Developmental Disabilities Case Manager | Vancouver, BC | Feb 22, 2019
Competitive pay - only if you work within the 8 hours of a day
This company runs like a typical nightmare corporation.
- Incompetent and condescending leadership
- Unreasonable work expectations
- Extreme favouritism
- Unequal pay between employees of equal qualifications and performance (hint, pay is based on either your gender or your level of favouritism with the hiring manager)
- You get to work from home
The people in the positions of power are completely incompetent and unknowing of how long a job takes, how much effort is required or even the steps needed to accomplish the goal. The management I experienced is also unable to think for themselves and make adjustments as required to adapt to changing situations (which is essential in Disability Management).
30 hours worth of work is expected to be crammed into an 8 hour day since they state "We're not saying you have to do overtime, but everything on this list needs to be done today".
- if you are an unfavourite you can do (unpaid) overtime, get all the tasks done, work 13 hours per day, but if ONE task is overdue, you get called in a reprimanded. I have seen this happen.
Example: New files come in, the first step is an introductory call. This introductory call requires you to get a full history of the illness, all symptoms, what the person is doing throughout the day, what treatment has been sought - also a full explanation of how the whole Disability Management (DM) process works, what will be expected of them, including timeline
ProsWork from Home
Cons30 hrs of work in an 8 hr day expectation is considered "normal", Favouritism in terms of time off/general treatment/salary is evident, Management is condescending/uncaring/incompetent at job
I am not sure who are writing tthese reviews on this site, but they are telling you ALL LIES. Yes the salary is OKAY and the Benfits are great but the company as a "WHOLE" is lacking.
Take it from me who has been with the company for many years, and has seen the ins and outs of what goes on, it is worst than being in a concentration camp. They could care less that they pile on more work and more work, and DON'T want to PAY you for the hard work that you do. The company has the HIGHEST employee's on Short Term Disablility. That should give you a hint that the work is hard, stressful, and depressing and you will not be compensated for your HARD WORK.
For an EAP company that promotes HEALTH AND WELLNESS to their clients surely doesn't practice what they preach when it comes to their OWN EMPLOYEES. Apparently it is the way of WORLD to treat your employee's like they do not matter, don't know what world they are living in but it isn't the world that I live in.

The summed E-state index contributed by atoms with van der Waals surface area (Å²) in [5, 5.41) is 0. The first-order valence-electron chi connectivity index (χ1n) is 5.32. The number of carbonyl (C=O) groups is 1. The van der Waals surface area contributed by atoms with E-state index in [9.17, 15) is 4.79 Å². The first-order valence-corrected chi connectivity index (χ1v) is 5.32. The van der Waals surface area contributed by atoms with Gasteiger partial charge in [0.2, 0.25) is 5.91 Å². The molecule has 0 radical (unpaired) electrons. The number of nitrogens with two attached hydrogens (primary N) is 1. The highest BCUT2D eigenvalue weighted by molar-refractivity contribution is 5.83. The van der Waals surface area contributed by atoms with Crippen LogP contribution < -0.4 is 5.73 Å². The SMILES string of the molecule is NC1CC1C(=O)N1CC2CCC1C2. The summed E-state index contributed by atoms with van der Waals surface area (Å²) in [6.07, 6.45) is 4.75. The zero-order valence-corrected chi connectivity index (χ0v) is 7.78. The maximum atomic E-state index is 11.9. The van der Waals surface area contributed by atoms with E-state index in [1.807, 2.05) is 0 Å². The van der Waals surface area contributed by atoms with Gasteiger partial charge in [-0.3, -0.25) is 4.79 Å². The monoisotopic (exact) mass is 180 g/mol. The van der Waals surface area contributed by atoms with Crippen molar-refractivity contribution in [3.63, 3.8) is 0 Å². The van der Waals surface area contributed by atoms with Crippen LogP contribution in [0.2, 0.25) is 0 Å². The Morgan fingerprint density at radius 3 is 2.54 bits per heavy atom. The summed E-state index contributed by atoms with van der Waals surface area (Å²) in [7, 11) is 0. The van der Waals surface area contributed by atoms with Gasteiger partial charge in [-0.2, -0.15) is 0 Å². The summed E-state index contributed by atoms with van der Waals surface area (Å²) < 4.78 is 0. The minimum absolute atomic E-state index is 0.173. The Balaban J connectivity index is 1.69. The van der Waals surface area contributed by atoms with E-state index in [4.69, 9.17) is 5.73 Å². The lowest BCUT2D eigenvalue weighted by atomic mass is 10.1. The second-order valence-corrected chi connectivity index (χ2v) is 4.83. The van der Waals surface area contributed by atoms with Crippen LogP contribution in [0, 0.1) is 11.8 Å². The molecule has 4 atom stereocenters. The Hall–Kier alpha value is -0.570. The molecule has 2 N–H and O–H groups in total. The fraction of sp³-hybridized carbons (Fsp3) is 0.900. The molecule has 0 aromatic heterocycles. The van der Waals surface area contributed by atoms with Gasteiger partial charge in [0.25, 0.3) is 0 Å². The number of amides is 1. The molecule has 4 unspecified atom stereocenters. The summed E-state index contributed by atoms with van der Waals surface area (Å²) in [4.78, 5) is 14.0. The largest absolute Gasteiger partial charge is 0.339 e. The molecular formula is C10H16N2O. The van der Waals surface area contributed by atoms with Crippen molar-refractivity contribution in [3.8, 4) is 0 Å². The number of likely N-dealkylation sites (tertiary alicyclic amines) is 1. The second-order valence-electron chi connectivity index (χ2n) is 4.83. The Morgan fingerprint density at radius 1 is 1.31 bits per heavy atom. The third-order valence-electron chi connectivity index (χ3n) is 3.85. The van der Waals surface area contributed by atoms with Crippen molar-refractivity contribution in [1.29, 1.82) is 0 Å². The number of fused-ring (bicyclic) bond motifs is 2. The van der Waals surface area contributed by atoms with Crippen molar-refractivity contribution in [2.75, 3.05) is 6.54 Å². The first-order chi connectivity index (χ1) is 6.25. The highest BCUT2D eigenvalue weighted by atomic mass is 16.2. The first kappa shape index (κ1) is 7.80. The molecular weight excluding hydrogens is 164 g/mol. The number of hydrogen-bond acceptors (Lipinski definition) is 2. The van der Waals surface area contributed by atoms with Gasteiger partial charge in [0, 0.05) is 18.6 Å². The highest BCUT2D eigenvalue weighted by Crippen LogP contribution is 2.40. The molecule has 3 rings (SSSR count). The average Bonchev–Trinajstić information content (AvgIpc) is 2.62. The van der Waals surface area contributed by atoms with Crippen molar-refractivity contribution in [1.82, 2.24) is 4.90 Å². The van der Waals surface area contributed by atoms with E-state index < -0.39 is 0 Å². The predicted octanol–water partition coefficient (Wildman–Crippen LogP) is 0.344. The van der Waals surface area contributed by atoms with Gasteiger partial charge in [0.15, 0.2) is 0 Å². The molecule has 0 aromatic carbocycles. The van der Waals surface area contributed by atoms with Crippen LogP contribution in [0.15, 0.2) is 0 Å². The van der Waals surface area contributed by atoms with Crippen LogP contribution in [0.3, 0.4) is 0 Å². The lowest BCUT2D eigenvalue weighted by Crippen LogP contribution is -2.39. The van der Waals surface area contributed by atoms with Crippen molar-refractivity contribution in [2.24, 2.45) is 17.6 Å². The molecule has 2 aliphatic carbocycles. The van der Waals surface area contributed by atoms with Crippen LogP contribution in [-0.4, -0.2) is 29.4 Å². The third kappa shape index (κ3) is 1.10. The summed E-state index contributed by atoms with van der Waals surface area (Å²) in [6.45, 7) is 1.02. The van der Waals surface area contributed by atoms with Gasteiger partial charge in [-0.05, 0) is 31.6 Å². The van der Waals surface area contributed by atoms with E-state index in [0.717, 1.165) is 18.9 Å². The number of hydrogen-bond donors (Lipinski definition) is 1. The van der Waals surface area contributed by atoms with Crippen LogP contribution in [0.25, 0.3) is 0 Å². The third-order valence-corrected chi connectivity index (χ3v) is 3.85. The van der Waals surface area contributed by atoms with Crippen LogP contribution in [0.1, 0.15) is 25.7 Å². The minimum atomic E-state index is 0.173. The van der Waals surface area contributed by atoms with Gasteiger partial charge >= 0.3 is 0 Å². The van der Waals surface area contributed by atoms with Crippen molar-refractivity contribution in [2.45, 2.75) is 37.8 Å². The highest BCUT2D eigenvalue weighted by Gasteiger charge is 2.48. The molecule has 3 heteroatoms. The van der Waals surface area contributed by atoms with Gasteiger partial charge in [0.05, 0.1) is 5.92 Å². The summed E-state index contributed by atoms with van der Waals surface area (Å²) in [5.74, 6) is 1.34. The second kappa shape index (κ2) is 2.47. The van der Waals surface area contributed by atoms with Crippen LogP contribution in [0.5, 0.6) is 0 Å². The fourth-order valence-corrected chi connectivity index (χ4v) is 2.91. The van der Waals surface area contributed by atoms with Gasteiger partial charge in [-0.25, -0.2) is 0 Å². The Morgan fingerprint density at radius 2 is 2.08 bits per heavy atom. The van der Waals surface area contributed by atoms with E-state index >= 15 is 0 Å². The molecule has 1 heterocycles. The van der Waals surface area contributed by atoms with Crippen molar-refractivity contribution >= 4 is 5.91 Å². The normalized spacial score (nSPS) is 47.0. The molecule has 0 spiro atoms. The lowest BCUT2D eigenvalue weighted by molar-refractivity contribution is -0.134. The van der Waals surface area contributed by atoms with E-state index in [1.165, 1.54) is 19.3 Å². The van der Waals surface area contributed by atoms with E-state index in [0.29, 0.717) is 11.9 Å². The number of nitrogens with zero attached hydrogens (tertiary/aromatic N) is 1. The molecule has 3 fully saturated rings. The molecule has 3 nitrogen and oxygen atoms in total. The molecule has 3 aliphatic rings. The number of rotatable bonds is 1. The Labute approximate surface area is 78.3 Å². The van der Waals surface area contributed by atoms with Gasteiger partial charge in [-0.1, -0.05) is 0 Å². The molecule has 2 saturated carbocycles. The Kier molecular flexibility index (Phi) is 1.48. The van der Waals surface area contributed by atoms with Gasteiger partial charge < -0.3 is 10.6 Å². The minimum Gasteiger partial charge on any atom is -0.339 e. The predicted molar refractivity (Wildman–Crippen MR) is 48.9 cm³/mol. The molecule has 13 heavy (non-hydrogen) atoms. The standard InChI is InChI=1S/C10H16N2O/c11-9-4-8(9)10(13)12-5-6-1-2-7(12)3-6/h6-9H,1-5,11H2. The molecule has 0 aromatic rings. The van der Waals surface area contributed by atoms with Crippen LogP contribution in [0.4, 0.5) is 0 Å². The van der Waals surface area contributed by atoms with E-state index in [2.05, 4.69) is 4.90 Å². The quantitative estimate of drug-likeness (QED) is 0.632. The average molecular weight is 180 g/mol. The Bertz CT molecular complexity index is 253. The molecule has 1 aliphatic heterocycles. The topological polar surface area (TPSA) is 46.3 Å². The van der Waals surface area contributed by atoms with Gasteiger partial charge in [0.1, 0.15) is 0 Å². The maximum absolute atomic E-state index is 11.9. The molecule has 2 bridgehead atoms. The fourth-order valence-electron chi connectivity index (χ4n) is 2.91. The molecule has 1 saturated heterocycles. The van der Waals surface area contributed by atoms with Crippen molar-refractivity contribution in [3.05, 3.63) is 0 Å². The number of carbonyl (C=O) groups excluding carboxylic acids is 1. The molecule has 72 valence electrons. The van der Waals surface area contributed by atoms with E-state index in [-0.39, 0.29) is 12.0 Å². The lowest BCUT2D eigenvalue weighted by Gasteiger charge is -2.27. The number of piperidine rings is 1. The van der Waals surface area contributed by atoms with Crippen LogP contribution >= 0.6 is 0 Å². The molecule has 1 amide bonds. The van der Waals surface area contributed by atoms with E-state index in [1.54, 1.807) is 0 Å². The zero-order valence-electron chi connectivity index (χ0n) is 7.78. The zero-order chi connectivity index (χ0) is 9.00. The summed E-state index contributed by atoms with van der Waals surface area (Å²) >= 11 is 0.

The RAISE LOL LOL is laughable, they shouldn't even bother give raises to their employee's it is like spitting in your face and saying "who cares if you work hard here is ten cents for your hard work"
MANAGEMENT is another story in itself, it is like high school, management is on a power trip. They gossip and talk bad about their employees to other co works and other management it is sick.
JOB SECURITY I don't think so, they will drop you in a heart beat, this place has the HIGHEST TURN OVER RATE than any other call cen
Poor clinical supervision and support, isolating work environment
Clients are booked by a central administrative office. Counsellors are expected to see six or seven clients each shift. Very little or no clinical supervision provided. No training or continuing education provided. Isolated from clinical colleagues. Meetings held by teleconference, the content of which included operational updates rather than clinical issues. As one might expect in a corporate environment, emphasis was not placed on client-centred care; rather, the focus was on maintaining and securing more contracts. EAP work is generally tailored for a specific kind of client, one who is able to function in a work environment and/or who has supports in her life. However, not all clients fit inside this "box". Clients with histories of trauma, complex grief, strong Axis II traits, etc. are difficult to assess and treat within the EAP model. The difficulty within this model does not lie in being unable to treat such clients. Instead, the fact that clinical supervision is not available to assist with consultation around treatment planning to transition these indiv iduals to more appropriate resources within the allotted time frame is problematic Instead of being a supportive, rewarding experience as work in this field typically is, employment with Morneau Shepell was stressful, supervision and/or peer support was difficult to access, and situations that should have been discussed in clinical supervision were instead used as an opportunity to blame and shame. I have worked f
ProsNice office space
ConsVarying office hours, inadequate clinical support
A company that makes efforts to be on the cutting edge and has developed worthwhile initiatives to clients and customers. However, programs are developed and rolled out before logistics or resources are in place - often because an organizational customer has placed a demand for the program. This has resulted on stress of Morneau employees who are trying to deliver the service or build the platform for it and has generally resulted in complaints from clients and and breakdown in delivery. Excellent talent across the company. Encouragement, morale and respect between employees on the front lines (not management). Good benefits. Poor wages, below industry standards. Emphasis is on profit. Employee morale is low.
Micromanagement and hierarchical management style. Aggressive. Lack of transparency from middle management up. Consistent failure to acknowledge contributors to committees or projects, generally endorsing only certain people. Opportunities are limited - under argument of restructuring they often demote or shift people into positions that are not qualified or displace people to move someone else into that position. Very high turnover rate.